Hurricane Andrew in 1992 affected many organizations of which 80% of the organization that did not have a business continuity plan could not recover (Cerullo & Cerullo, 2004). This is how important a business continuity plan is for all business. There can be different approaches to the business continuity in our case. We have a medium sized federal contractor under discussion. The data that is necessary to run the operations of the company should be stored on multiple computers within the organization but at different locations. There is also an option to store necessary data at third party storages but there are ethical ramifications with it that are discussed in the next sections. There are some approaches discussed to devising a continuity plan in the text (Whitman & Mattord, 2011) which are hot sites, warm sites and cold sites. For this case, I would go with the warm site option that would enable the storage of the information. A warm site does not come with the facility of storing the full applications of the company but that may not be a necessity in case of a medium sized business.

Ethical ramifications

There are different aspects of a data recovery procedure that could let us face some ethical dilemmas when we aim at recovering data or plan business continuity that prepares us for a disastrous situation (Davison, 2007). There are different aspects of these ethical issues. Some of them are discussed here.

  1. Data custody and privacy: Our organization might have chosen to hire a third party to store the customer information and other government contracts related information in the continuity plan. This poses an ethical situation as we might not be able to verify that the data has not been misused by the third party that has been hired. There is a need to make clear arrangements with the third party regarding the protection of the privacy of our clients.
  2. Client’s expectations about their data: Our clients who might be the federal government would expect from us that their data is not shared with other organizations. It is, therefore, necessary to inform the actual data owners about the fact that their data is put on third party data storage and ask them for their suggestions and opinions.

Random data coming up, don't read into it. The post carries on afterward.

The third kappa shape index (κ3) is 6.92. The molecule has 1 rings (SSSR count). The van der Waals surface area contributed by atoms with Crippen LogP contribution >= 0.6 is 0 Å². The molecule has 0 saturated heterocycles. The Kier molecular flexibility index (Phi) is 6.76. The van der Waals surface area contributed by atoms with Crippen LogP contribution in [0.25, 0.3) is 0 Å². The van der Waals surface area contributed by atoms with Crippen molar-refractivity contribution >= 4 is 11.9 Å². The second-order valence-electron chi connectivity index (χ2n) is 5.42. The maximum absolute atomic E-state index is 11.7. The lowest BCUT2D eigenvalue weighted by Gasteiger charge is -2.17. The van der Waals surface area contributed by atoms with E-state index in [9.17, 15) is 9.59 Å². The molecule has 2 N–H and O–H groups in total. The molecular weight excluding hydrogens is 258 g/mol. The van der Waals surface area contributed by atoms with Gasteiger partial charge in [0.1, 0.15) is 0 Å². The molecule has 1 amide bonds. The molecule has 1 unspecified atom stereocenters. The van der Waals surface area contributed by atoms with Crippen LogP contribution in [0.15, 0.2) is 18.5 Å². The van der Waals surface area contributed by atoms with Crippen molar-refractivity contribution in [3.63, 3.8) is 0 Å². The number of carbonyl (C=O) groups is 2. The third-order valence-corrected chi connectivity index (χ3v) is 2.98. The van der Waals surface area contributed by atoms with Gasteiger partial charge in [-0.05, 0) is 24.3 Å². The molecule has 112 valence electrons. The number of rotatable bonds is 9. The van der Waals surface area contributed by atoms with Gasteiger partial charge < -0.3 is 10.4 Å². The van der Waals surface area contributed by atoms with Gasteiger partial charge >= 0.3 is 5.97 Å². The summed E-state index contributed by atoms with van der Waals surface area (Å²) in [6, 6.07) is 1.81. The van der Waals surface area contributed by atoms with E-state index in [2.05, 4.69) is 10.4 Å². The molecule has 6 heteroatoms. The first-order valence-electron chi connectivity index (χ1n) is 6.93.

3. Accountability: Another aspect of disastrous situations at an office is the fact that data may be completely lost and no backup is available for it. If such situation happens, there is a question of who would share the responsibility and what would be the way forward. These issues must be addressed with the clients prior to such a situation happening.


In conclusion, I would like to stress that organizations must have a mechanisms to deal with natural or human disaster. Special consideration should be given to the data stored in soft form. Computer or networking hardware can be repurchased and reinstalled but data once completely lost may not be recovered at any cost. The plan devised for disaster recovery must be followed and any person who does not fulfil his/her duties must be made accountable. All the ethical issues must not be overlooked in the data recovery planning.




Cerullo, V., & Cerullo, M. J. (2004). Business continuity planning: A comprehensive approach.     Information Systems Management, 21(3), 70-78.

Davison, C. B. (2007). Ethics of Business Continuity and Disaster RecoveryTechnologies: a         Conceptual Orientation. Int. J. Comput. Syst. Signal, 8(1), 54.

Neumann, P. G. (1994). Computer-related risks. Addison-Wesley Professional.

Whitman, M. and Mattord, H. (2011). Principles of Information Security, 4th Edition.        Independence, KY: Cengage Learning.

Whitman, M. E., Mattord, H. J., & Green, A. (2013). Principles of incident response and disaster recovery. Cengage Learning.